The car thing

How much time have I spent agonising over buying a bloody car???

It started back in the UK long before I left to come here. I had been researching my options and came across a blog written by Stephan –  a now returned VSO volunteer in Dar – who had bought and shipped a 4WD from UK. The advantage being that you can actually see it, buy it, then stuff it full of kit (like in Stephan’s case a windsurf board and a bike) before sending it off on a boat. Sounded like a plan. So I searched for weeks – on Autotrader mostly – even put an (unsuccessful) bid in on a small 4×4. But then I asked myself – did I need a 4×4 at all? – did I need to send lots of kit? – would there be anywhere to park it safely? – and what were the rules on import duty? –  and ultimately did I have time to be worrying about all this given that I was very busy trying to downsize my life to fit into an International Development Volunteer box. (Meanwhile some dude in Mayfair was calling me every other day to get me to buy exotic derivatives and make my fortune – possibly the subject of another post.)  So with an immense sense of relief I quit worrying about a car and got on with thinking about my life. Phew! And anyway I knew that you could order a secondhand car online from Japan so I could sort it all out later.

I suppose it was a displacement activity – to not have to think about this crazy notion of walking away from a secure £30k job with a pension plan and a few mortgages, and to definitely not have to feel the feelings of leaving loved ones, or feeling their pain. So it was good to let the car thing go. No – I would concentrate on getting the trappings of my former life distributed, negotiated, delegated, stored, sold, taken to the charity shop, semi-permanently lent, or chucked away. Which took quite a while. And had a lot to do with bags – lots of bags – I counted 17 bags in my flat at the peak bag period. I’m sure the good people of the OXFAM shop in Wythenshawe were getting close to asking me to stop going round there with ever more random things.

So here I am – sorting it all out later. Although to be fair I do feel that I gave the going away thing a fair shot, particularly given my long held but ultimately rather sad ‘wellll nobodys going to miss me really so I’ll just sneak off’ approach to goodbyes. An approach that I have struggled – with some success over recent years-  to get away from, and one that I put down to having been whisked away from every relationship that I ever had for the first ten years of my life by successive relentless ‘moving house’ events (five time in 10yrs across three nations some of them twice I calculate). So I did pretty good, what with two very thorough works leaving dos, and a loose schedule of penultimate and last meetings with loved ones. And I did get rid of almost all my shit. It did take a while to get into goodbye mode though –  I remember repeatedly answering the inevitable “what does it feel like to be leaving and going so far away” type questions with “to be honest I havent had time to think about, I’m so busy with all the minutiae of jabs (God the jabs – the 13 or was it 17 jabs?), and bags and flights and utility bills, and cars and shite.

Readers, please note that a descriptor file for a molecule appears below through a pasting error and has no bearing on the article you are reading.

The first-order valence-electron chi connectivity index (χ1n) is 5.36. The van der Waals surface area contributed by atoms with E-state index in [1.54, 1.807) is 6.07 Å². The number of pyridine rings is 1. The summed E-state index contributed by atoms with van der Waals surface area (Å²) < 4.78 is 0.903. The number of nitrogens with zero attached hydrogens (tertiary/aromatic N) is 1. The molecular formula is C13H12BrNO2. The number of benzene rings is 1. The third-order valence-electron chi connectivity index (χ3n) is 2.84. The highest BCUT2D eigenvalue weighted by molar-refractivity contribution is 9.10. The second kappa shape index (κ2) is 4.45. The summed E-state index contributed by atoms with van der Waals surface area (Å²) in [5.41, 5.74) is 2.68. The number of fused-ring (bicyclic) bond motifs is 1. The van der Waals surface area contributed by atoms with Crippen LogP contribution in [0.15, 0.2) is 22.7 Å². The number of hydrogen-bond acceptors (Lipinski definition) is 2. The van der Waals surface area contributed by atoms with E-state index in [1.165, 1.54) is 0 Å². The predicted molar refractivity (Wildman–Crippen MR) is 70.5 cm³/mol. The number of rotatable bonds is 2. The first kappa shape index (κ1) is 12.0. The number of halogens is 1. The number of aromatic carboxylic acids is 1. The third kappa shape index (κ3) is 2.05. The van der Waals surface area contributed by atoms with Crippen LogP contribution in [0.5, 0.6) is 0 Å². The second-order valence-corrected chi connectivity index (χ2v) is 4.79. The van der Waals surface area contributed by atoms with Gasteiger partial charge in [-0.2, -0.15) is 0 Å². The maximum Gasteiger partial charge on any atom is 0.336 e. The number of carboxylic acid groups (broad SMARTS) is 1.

My old UK car

Yes – so I’ve been here a month now and boy have I learnt a few things about buying cars online from Japan and shipping them to Tanzania.  I’m writing this occasionally flicking a glance down at my maibox indicator because I’m waiting for THE EMAIL – the one with the proforma invoice for the car that, after a month of research – including to my shame a full 8+ hour day, I intend to buy. Thats the kind of guy I am though – thorough! (anal would be unkind if perhaps a little too close to the truth). Sue, my son’s mum, was the wife – not that we ever married – to my Jack Sprat in that regard. She would buy the first washing machine she liked the look of in the first washing machine shop she happened to come across, whereas I would spend weeks researching washing machines including waiting a week while the local library internally transferred a copy of the relevant Which report, then having selected the perfect model – balancing technological advantages against cost, I would visit every shop within reasonable distance to establish the best deal. Hah!

So it turns out – perhaps unsurprisingly  – that there are a lot of sharks in the international secondhand car business. Some of the pitfalls are set out in useful googleable websites but it boils down to being really careful about picking a reputable established company using criteria like

  • whether they have a proper car showroom type operation with a solid address and landline phone numbers, not a webmail / mobile setup.
  • probably Japanese, as a few naughty Tanzanians are based in Japan and busy ripping off their unsuspecting compatriots,
  • ideally have membership of a Japanese trade body like JUMVEA,
  • can produce paperwork like the auction inspection report on demand
  • and their prices should not be outrageously low, remember the old adage if it looks too good to be true it probably is

The website that equates best to Autotrader is  – they show searchable cars from a wide range of suppliers – SOME of whom are genuine!

So wheres that bloody email?

The one I want


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